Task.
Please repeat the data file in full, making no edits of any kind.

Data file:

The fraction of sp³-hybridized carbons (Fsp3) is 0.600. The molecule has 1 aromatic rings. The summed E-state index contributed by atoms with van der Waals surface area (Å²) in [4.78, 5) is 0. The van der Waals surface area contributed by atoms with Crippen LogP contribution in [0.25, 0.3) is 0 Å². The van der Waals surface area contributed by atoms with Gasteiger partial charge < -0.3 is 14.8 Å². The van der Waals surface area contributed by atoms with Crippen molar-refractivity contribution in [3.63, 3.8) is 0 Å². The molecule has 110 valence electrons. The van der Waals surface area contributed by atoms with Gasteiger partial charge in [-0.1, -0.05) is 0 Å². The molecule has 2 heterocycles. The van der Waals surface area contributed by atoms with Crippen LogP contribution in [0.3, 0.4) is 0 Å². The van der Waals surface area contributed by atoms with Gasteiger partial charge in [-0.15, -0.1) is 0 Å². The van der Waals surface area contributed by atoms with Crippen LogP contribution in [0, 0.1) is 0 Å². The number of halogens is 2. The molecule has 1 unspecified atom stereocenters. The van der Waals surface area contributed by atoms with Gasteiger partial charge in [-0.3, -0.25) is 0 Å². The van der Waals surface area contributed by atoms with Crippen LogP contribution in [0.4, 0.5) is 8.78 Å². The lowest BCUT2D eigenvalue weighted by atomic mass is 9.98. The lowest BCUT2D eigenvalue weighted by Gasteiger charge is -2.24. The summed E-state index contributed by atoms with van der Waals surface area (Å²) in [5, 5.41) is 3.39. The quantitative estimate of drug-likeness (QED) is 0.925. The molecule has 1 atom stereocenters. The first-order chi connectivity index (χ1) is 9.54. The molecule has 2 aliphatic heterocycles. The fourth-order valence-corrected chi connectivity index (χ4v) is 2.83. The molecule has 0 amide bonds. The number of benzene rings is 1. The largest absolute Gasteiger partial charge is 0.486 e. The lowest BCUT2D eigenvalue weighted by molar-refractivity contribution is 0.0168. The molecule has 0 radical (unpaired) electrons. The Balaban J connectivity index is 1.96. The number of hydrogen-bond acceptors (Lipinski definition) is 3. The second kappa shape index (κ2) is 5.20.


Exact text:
The fraction of sp³-hybridized carbons (Fsp3) is 0.600. The molecule has 1 aromatic rings. The summed E-state index contributed by atoms with van der Waals surface area (Å²) in [4.78, 5) is 0. The van der Waals surface area contributed by atoms with Crippen LogP contribution in [0.25, 0.3) is 0 Å². The van der Waals surface area contributed by atoms with Gasteiger partial charge < -0.3 is 14.8 Å². The van der Waals surface area contributed by atoms with Crippen molar-refractivity contribution in [3.63, 3.8) is 0 Å². The molecule has 110 valence electrons. The van der Waals surface area contributed by atoms with Gasteiger partial charge in [-0.1, -0.05) is 0 Å². The molecule has 2 heterocycles. The van der Waals surface area contributed by atoms with Crippen LogP contribution in [0.3, 0.4) is 0 Å². The van der Waals surface area contributed by atoms with Gasteiger partial charge in [-0.15, -0.1) is 0 Å². The van der Waals surface area contributed by atoms with Crippen LogP contribution in [0, 0.1) is 0 Å². The number of halogens is 2. The molecule has 1 unspecified atom stereocenters. The van der Waals surface area contributed by atoms with Gasteiger partial charge in [-0.3, -0.25) is 0 Å². The van der Waals surface area contributed by atoms with Crippen LogP contribution in [0.4, 0.5) is 8.78 Å². The lowest BCUT2D eigenvalue weighted by atomic mass is 9.98. The lowest BCUT2D eigenvalue weighted by Gasteiger charge is -2.24. The summed E-state index contributed by atoms with van der Waals surface area (Å²) in [5, 5.41) is 3.39. The quantitative estimate of drug-likeness (QED) is 0.925. The molecule has 1 atom stereocenters. The first-order chi connectivity index (χ1) is 9.54. The molecule has 2 aliphatic heterocycles. The fourth-order valence-corrected chi connectivity index (χ4v) is 2.83. The molecule has 0 amide bonds. The number of benzene rings is 1. The largest absolute Gasteiger partial charge is 0.486 e. The lowest BCUT2D eigenvalue weighted by molar-refractivity contribution is 0.0168. The molecule has 0 radical (unpaired) electrons. The Balaban J connectivity index is 1.96. The number of hydrogen-bond acceptors (Lipinski definition) is 3. The second kappa shape index (κ2) is 5.20.